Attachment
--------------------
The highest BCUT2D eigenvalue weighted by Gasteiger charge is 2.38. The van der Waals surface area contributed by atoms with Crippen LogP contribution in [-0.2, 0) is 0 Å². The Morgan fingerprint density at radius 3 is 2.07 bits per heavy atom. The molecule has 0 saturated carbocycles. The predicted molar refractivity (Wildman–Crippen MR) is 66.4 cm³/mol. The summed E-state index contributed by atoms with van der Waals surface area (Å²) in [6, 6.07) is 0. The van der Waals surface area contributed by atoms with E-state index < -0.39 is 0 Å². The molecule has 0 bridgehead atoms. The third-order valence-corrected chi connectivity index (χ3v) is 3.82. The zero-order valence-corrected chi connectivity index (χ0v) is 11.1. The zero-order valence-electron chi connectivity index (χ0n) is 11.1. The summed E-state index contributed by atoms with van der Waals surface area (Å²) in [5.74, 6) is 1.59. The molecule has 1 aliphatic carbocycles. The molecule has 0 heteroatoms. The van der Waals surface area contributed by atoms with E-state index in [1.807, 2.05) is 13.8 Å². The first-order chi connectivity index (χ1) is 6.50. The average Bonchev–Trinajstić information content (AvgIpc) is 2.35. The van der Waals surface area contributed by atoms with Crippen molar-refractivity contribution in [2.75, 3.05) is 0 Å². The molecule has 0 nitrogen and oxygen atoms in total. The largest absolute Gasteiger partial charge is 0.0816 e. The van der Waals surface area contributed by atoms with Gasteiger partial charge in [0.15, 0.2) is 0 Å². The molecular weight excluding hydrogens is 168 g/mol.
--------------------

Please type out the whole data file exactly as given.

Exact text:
The highest BCUT2D eigenvalue weighted by Gasteiger charge is 2.38. The van der Waals surface area contributed by atoms with Crippen LogP contribution in [-0.2, 0) is 0 Å². The Morgan fingerprint density at radius 3 is 2.07 bits per heavy atom. The molecule has 0 saturated carbocycles. The predicted molar refractivity (Wildman–Crippen MR) is 66.4 cm³/mol. The summed E-state index contributed by atoms with van der Waals surface area (Å²) in [6, 6.07) is 0. The van der Waals surface area contributed by atoms with E-state index < -0.39 is 0 Å². The molecule has 0 bridgehead atoms. The third-order valence-corrected chi connectivity index (χ3v) is 3.82. The zero-order valence-corrected chi connectivity index (χ0v) is 11.1. The zero-order valence-electron chi connectivity index (χ0n) is 11.1. The summed E-state index contributed by atoms with van der Waals surface area (Å²) in [5.74, 6) is 1.59. The molecule has 1 aliphatic carbocycles. The molecule has 0 heteroatoms. The van der Waals surface area contributed by atoms with E-state index in [1.807, 2.05) is 13.8 Å². The first-order chi connectivity index (χ1) is 6.50. The average Bonchev–Trinajstić information content (AvgIpc) is 2.35. The van der Waals surface area contributed by atoms with Crippen molar-refractivity contribution in [2.75, 3.05) is 0 Å². The molecule has 0 nitrogen and oxygen atoms in total. The largest absolute Gasteiger partial charge is 0.0816 e. The van der Waals surface area contributed by atoms with Gasteiger partial charge in [0.15, 0.2) is 0 Å². The molecular weight excluding hydrogens is 168 g/mol.